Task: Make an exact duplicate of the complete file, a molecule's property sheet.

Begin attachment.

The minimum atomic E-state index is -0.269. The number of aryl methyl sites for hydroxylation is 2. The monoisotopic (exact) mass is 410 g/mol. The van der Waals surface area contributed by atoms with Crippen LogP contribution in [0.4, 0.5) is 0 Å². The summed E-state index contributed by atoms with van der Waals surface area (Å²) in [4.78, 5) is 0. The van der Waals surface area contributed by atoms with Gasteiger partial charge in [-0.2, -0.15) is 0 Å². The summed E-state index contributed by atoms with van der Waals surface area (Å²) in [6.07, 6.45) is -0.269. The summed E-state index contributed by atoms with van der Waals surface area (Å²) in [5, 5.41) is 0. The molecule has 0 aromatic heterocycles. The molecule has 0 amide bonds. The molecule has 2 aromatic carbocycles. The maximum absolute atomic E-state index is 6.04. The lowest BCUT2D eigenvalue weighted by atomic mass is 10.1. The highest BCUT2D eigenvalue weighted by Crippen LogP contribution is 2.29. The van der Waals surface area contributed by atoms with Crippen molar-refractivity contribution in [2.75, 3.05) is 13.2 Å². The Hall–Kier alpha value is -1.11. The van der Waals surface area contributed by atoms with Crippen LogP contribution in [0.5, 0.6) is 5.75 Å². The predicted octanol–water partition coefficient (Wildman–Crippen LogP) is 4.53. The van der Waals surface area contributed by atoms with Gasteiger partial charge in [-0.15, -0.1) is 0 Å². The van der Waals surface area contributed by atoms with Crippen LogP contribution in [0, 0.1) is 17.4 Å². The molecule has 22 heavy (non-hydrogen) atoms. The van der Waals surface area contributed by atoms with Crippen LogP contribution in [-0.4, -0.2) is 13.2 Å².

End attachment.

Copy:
The minimum atomic E-state index is -0.269. The number of aryl methyl sites for hydroxylation is 2. The monoisotopic (exact) mass is 410 g/mol. The van der Waals surface area contributed by atoms with Crippen LogP contribution in [0.4, 0.5) is 0 Å². The summed E-state index contributed by atoms with van der Waals surface area (Å²) in [4.78, 5) is 0. The van der Waals surface area contributed by atoms with Gasteiger partial charge in [-0.2, -0.15) is 0 Å². The summed E-state index contributed by atoms with van der Waals surface area (Å²) in [6.07, 6.45) is -0.269. The summed E-state index contributed by atoms with van der Waals surface area (Å²) in [5, 5.41) is 0. The molecule has 0 aromatic heterocycles. The molecule has 0 amide bonds. The molecule has 2 aromatic carbocycles. The maximum absolute atomic E-state index is 6.04. The lowest BCUT2D eigenvalue weighted by atomic mass is 10.1. The highest BCUT2D eigenvalue weighted by Crippen LogP contribution is 2.29. The van der Waals surface area contributed by atoms with Crippen molar-refractivity contribution in [2.75, 3.05) is 13.2 Å². The Hall–Kier alpha value is -1.11. The van der Waals surface area contributed by atoms with Crippen LogP contribution in [0.5, 0.6) is 5.75 Å². The predicted octanol–water partition coefficient (Wildman–Crippen LogP) is 4.53. The van der Waals surface area contributed by atoms with Gasteiger partial charge in [-0.15, -0.1) is 0 Å². The van der Waals surface area contributed by atoms with Crippen LogP contribution in [0, 0.1) is 17.4 Å². The molecule has 22 heavy (non-hydrogen) atoms. The van der Waals surface area contributed by atoms with Crippen LogP contribution in [-0.4, -0.2) is 13.2 Å².